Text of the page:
Unable to resist any longer, I headed toward the gate and caught my first glimpse of pristine white marble peeking through the arch, the thousands of precious stones inlaid into its surface only hinting at the detail from that distance.

I walked through the gate, and it was like I had entered another world. Built by the Emperor Shah Jahan for his third wife, Mumtaz Mahal, the Taj Mahal is perfect in every way. The turquoise pool lined by trees and full of fountains acts as a permanent red carpet to the fruit of the work of architects representing Persian, Central Asian and Islamic influences.

The main monument, which houses the tombs of Shah Jahan and Mumtaz Mahal, is flanked by tall minarets on each corner. It amazed me to learn that each side is identical. From a distance, the intricate detail above the main arches looked like fine lacework. As I moved closer, I saw that it was really inlaid precious stones brought from all over India and installed by skilled artisans.

Taking a circuit of the monument, I ran my fingers over the smooth marble and tried to imagine what the area must have looked like with thousands of the most skilled craftsmen in the world toiling on the monument a man created to honor the memory of his wife.

Once up on the upper platform, with protective booties securely over my shoes, I gazed across the river to where, had Shah Jahan had his way, a matching black monument would have stood. Intended to house the emperor after his death, construction was never started, as his son managed to thwart what he saw as wasting resources.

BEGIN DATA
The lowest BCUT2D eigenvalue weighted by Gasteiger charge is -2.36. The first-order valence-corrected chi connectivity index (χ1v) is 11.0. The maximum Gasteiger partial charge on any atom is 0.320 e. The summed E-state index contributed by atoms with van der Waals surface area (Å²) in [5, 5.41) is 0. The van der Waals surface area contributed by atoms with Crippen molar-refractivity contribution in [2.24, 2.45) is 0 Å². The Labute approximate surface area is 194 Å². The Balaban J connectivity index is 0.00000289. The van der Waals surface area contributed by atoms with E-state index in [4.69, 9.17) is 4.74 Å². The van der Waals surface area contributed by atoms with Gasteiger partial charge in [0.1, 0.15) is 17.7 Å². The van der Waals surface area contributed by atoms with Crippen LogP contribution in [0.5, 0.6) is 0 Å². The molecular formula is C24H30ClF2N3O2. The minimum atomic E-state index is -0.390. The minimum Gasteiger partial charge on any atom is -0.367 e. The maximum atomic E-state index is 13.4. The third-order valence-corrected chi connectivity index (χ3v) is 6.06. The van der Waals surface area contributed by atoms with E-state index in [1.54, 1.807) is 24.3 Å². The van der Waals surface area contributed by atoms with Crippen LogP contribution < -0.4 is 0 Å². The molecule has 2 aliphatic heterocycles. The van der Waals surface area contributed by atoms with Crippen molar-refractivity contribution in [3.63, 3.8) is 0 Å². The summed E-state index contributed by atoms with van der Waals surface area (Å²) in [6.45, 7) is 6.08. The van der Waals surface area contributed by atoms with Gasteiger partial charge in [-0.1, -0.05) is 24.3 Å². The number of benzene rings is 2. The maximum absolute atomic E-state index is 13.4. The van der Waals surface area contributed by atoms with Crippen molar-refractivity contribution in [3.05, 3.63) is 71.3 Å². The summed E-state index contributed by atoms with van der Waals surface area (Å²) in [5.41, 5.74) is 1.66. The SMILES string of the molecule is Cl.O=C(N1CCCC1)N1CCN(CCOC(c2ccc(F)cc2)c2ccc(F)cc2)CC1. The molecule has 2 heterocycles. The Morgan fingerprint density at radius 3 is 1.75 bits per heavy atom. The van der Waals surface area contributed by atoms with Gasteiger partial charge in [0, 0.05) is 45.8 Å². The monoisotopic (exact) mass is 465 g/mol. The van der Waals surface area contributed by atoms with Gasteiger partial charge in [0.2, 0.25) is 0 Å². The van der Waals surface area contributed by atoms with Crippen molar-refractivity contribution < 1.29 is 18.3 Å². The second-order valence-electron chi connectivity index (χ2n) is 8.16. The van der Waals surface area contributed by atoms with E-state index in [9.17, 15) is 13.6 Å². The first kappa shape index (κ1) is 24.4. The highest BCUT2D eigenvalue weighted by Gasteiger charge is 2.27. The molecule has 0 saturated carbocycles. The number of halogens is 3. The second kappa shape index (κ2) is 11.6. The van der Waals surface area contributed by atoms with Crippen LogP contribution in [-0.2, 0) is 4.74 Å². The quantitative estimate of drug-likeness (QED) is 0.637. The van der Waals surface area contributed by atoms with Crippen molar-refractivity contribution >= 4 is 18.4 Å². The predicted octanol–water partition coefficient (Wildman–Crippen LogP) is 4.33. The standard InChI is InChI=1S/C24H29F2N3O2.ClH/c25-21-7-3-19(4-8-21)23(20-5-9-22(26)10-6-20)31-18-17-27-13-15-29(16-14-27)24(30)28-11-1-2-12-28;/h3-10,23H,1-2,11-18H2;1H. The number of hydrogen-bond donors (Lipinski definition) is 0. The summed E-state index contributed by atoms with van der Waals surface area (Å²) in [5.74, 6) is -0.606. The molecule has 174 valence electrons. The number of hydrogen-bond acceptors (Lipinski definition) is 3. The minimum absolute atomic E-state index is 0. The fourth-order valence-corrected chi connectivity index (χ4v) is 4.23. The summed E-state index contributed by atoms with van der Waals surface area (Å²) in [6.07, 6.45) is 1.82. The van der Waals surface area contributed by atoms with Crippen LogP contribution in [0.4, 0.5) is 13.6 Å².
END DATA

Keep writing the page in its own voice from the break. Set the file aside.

Shah Jahan now rests alongside his wife, inside the Taj Mahal itself. The interior of the mausoleum was breezy, as marble screens took the place of walls to allow air and light to circulate through the room. The ceiling stood impressively high, and I thought it was a wonder that it only took 22 years to construct the whole monument.

The tombs of Jahan and Mumtaz sit side-by-side, and Jahan’s tomb has his royal symbol inlaid in precious stones over his head.

Emerging from the tomb back into the garden area, I took the time to look at the mosque, the Masjid, which is on-site and still used on certain days.

Walking around the Taj Mahal again, I paid attention to how the sunlight played on the marble from different angles. I have heard that the best time to see the light’s effect is at dawn, but even in the afternoon the sight is mesmerizing.

As I left, I couldn’t help but wonder what type of a woman Mumtaz Mahal must have been. To inspire such devotion from her husband, she had to have been something special, and I wondered if she would really live up to the beauty of the building she spends eternity in.

Saturday, April 12, 2008

Air Canada, eh?

With all the news about canceled flights and airlines going under (aloha, Aloha), I thought I would write something positive about the industry that takes me where I want to go.

I love travel, but squeezing my 6'2" body into a coach seat for as much as 16 hours (Mumbai-New York) has yet to become something I look forward to. When I flew to Italy last year to visit my sister, I was prepared for a quasi-night of restlessness only to arrive in Rome in the morning ready for bed.

I flew Air Canada, and the trip from San Francisco to Toronto arrived on time. I ate my last cheeseburger for 10 days and got ready to board my plane to Rome.